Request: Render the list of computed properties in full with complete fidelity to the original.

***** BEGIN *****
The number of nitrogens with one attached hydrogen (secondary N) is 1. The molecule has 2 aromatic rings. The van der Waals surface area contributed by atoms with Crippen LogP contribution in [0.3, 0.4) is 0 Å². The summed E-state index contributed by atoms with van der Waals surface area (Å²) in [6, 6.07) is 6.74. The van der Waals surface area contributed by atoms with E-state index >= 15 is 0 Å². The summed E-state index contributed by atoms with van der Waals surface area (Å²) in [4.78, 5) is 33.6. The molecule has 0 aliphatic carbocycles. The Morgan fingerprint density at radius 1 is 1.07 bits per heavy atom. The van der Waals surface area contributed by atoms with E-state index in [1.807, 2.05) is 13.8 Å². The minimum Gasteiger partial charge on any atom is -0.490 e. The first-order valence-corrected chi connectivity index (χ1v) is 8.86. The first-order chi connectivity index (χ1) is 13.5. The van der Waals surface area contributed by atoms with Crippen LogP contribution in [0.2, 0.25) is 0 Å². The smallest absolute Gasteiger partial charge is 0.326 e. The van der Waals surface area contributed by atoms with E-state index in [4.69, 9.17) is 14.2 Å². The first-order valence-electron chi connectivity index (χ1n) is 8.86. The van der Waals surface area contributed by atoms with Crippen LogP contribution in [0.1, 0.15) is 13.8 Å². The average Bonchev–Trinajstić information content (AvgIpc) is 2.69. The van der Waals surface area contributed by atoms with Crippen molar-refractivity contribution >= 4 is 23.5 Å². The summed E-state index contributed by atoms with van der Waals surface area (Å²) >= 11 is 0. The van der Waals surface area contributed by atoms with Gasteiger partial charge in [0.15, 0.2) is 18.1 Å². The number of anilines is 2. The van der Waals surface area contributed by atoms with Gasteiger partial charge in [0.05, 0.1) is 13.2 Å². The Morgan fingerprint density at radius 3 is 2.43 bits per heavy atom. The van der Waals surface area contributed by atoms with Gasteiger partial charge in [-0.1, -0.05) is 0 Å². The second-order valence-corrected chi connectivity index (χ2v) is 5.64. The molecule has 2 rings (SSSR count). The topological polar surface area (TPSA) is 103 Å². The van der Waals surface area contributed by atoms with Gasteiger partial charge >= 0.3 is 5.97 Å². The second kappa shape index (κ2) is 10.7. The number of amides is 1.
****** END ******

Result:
The number of nitrogens with one attached hydrogen (secondary N) is 1. The molecule has 2 aromatic rings. The van der Waals surface area contributed by atoms with Crippen LogP contribution in [0.3, 0.4) is 0 Å². The summed E-state index contributed by atoms with van der Waals surface area (Å²) in [6, 6.07) is 6.74. The van der Waals surface area contributed by atoms with E-state index >= 15 is 0 Å². The summed E-state index contributed by atoms with van der Waals surface area (Å²) in [4.78, 5) is 33.6. The molecule has 0 aliphatic carbocycles. The Morgan fingerprint density at radius 1 is 1.07 bits per heavy atom. The van der Waals surface area contributed by atoms with E-state index in [1.807, 2.05) is 13.8 Å². The minimum Gasteiger partial charge on any atom is -0.490 e. The first-order valence-corrected chi connectivity index (χ1v) is 8.86. The first-order chi connectivity index (χ1) is 13.5. The van der Waals surface area contributed by atoms with Crippen LogP contribution in [0.2, 0.25) is 0 Å². The smallest absolute Gasteiger partial charge is 0.326 e. The van der Waals surface area contributed by atoms with E-state index in [4.69, 9.17) is 14.2 Å². The first-order valence-electron chi connectivity index (χ1n) is 8.86. The van der Waals surface area contributed by atoms with Crippen LogP contribution in [0.1, 0.15) is 13.8 Å². The average Bonchev–Trinajstić information content (AvgIpc) is 2.69. The van der Waals surface area contributed by atoms with Crippen molar-refractivity contribution >= 4 is 23.5 Å². The summed E-state index contributed by atoms with van der Waals surface area (Å²) >= 11 is 0. The van der Waals surface area contributed by atoms with Gasteiger partial charge in [0.15, 0.2) is 18.1 Å². The number of anilines is 2. The van der Waals surface area contributed by atoms with Gasteiger partial charge in [0.05, 0.1) is 13.2 Å². The Morgan fingerprint density at radius 3 is 2.43 bits per heavy atom. The van der Waals surface area contributed by atoms with Gasteiger partial charge in [-0.1, -0.05) is 0 Å². The second-order valence-corrected chi connectivity index (χ2v) is 5.64. The molecule has 2 rings (SSSR count). The topological polar surface area (TPSA) is 103 Å². The van der Waals surface area contributed by atoms with Gasteiger partial charge >= 0.3 is 5.97 Å². The second kappa shape index (κ2) is 10.7. The number of amides is 1.